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Macroeconomic & Geopolitical

Geopolitics, Liquidity & Central Banks Take Center Stage

20 September 2019 - 4 min read

The three things you need to know this week: Saudi drone strike takes out five percent of global crude output, repo markets sneeze and the Fed cuts rates.


Global Growth: The OECD lowered its 2019 global growth forecast again in September, to 2.9% from 3.2%, after downgrading the growth outlook four months ago. The 2020 growth forecast was lowered to 3% from 3.4%. The OECD argued weaker growth prospects reflect escalating trade policy tensions that are taking a toll on confidence and investment, adding to policy uncertainty and weighing on risk sentiment in financial markets. While monetary policy is expected to remain accommodative in advanced economies, the OECD called for more fiscal policy support.

Repo Squeeze: A scarcity of cash caused overnight repo levels to spike earlier in the week. While elevated overnight repo levels typically occur near quarter-end or year-end when dealer balance sheets are constrained, there were a confluence of events this week that led to the volatility. The main drivers were a corporate tax payment whereby money market investments that matured on the day the taxes were due were liquidated to pay the tax bill and not reinvested. At the same time, a significant amount of new issue Treasuries settled requiring cash to fund the purchases. The combined effect was a scarcity of cash in the system, which caused repo rates to spike. The Fed responded by injecting liquidity into the system and lowering the IOER and overnight repurchase rate by 30 bps at the Wednesday FOMC meeting to alleviate money-market strains.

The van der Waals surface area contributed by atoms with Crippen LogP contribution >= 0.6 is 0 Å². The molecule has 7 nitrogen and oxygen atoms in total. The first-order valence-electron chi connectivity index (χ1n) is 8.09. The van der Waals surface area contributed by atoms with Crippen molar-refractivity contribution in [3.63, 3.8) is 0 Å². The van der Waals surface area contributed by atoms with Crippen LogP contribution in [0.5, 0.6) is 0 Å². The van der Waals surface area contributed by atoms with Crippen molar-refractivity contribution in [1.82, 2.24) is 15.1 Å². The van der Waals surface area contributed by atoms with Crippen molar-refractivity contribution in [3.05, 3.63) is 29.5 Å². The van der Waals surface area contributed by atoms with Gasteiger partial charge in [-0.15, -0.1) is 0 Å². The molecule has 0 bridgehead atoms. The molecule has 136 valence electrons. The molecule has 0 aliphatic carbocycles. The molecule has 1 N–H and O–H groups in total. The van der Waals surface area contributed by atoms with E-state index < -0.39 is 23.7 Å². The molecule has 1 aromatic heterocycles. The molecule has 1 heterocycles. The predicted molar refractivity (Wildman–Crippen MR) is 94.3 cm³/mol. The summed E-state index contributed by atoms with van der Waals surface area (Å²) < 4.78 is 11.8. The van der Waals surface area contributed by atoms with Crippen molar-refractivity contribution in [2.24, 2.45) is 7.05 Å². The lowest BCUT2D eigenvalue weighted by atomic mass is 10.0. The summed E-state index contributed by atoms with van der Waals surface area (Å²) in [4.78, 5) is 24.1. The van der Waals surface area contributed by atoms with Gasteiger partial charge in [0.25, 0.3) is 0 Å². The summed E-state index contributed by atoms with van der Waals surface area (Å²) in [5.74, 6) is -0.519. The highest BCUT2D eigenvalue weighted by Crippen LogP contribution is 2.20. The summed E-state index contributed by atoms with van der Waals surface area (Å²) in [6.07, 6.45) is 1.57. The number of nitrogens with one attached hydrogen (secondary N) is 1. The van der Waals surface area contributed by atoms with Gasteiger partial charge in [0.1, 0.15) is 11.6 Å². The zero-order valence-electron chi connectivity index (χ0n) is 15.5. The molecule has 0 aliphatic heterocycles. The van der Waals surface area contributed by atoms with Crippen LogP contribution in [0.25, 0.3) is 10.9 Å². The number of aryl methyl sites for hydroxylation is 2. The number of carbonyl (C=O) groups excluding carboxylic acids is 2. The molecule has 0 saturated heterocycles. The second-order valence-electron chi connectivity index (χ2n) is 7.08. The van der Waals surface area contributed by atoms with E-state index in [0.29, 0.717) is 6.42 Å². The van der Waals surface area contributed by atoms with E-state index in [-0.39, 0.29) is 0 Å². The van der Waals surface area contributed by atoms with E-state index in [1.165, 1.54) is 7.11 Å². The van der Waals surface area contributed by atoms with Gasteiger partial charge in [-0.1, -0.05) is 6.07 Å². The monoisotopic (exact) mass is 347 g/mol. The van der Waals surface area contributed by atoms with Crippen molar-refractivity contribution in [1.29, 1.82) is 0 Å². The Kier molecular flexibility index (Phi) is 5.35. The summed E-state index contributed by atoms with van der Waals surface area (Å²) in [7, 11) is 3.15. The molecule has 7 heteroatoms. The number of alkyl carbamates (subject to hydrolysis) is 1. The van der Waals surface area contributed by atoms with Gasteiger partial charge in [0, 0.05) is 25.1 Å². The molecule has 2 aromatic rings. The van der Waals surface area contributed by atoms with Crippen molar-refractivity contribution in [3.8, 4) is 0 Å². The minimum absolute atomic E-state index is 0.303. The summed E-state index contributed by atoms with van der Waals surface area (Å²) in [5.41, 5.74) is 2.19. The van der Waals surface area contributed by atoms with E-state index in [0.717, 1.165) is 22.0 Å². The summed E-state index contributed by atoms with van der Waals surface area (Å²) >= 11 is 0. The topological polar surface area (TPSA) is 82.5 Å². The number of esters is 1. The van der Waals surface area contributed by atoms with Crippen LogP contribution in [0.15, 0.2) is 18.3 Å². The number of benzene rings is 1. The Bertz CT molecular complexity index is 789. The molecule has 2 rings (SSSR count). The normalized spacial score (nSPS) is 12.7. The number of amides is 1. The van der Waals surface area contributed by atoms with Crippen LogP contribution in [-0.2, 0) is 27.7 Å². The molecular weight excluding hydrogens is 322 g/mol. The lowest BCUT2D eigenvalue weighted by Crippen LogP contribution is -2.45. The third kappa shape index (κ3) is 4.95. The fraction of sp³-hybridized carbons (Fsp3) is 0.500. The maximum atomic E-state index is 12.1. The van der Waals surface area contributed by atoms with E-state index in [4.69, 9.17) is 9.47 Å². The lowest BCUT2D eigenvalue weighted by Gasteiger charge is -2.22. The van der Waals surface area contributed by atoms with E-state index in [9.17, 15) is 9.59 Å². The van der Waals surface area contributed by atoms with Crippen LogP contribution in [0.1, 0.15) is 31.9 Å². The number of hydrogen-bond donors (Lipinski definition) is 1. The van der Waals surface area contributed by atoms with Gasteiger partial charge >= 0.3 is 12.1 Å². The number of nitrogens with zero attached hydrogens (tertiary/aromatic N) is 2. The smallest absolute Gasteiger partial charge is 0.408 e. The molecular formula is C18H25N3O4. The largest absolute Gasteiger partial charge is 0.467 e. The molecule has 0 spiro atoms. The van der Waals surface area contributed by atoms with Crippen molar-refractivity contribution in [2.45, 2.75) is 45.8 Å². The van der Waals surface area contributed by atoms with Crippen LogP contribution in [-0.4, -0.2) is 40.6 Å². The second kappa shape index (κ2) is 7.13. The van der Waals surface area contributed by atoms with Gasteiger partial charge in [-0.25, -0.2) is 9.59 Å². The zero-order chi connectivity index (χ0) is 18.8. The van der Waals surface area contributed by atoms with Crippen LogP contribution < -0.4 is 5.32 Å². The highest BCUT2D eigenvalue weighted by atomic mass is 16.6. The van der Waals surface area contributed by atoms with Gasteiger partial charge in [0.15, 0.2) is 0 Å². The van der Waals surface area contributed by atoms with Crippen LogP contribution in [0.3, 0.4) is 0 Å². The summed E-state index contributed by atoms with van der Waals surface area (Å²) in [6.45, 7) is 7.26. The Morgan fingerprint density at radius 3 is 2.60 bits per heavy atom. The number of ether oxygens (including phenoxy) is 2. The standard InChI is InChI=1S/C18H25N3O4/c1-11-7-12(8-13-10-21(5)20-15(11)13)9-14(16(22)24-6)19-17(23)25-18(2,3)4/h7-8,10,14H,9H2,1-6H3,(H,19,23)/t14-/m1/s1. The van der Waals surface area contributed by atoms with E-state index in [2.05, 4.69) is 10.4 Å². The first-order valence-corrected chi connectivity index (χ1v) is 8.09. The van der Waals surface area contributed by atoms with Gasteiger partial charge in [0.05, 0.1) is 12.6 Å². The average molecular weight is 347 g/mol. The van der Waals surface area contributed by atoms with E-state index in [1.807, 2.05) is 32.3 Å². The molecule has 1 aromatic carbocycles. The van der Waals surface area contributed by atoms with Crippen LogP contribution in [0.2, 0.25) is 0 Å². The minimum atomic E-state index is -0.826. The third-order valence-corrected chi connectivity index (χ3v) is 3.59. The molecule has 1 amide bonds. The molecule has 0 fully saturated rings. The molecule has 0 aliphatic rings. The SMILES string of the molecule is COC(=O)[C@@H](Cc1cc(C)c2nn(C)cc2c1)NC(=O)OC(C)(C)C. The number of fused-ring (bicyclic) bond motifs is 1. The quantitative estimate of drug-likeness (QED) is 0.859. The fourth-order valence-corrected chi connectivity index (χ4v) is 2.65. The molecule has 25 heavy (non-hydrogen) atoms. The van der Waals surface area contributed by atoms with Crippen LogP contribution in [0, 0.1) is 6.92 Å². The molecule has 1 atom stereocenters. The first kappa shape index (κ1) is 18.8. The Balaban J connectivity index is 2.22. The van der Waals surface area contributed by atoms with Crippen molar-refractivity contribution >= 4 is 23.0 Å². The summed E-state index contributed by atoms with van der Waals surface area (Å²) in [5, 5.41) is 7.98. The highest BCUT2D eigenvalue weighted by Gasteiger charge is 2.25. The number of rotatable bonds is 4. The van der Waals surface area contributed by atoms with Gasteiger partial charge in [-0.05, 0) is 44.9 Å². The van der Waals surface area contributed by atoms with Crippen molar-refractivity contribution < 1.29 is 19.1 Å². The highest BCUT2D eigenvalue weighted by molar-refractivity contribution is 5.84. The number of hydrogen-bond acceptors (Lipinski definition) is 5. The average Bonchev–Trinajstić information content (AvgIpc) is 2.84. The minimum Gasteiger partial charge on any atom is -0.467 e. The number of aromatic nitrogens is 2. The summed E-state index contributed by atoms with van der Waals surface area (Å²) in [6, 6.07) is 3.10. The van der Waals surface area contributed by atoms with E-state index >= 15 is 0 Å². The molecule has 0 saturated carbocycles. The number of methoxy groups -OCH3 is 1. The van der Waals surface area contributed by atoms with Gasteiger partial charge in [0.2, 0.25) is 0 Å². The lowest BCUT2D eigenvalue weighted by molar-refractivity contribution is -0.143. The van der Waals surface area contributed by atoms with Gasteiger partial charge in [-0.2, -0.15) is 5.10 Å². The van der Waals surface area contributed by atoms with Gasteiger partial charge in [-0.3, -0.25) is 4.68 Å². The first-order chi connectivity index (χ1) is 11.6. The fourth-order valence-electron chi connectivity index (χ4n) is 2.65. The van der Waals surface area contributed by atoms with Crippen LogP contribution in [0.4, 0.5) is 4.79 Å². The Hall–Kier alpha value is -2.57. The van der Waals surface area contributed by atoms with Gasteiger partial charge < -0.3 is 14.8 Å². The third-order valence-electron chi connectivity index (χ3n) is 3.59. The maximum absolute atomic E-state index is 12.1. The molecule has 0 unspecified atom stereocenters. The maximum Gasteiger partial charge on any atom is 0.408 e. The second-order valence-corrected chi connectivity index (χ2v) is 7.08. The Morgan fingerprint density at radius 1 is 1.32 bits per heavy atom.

FOMC Meeting: The Fed cut the funds rate by 25 bps to a range of 1.75%—2.00%, as expected. The policy statement was little changed, although the vote was 7⁠—3 to lower rates, with two members preferring no cut and one member seeking a 50 bps cut. The updated dot plot shows no further rate cuts for 2019 and 2020. Despite concern about the growth outlook, the median GDP projection for 2019 increased .1 to 2.2%, while the inflation target of 2% is not expected to be reached until 2021. The tone of the press conference was not as dovish as the market wanted, but Fed Chairman Jerome Powell said more extensive cuts may be needed if the economy weakens.


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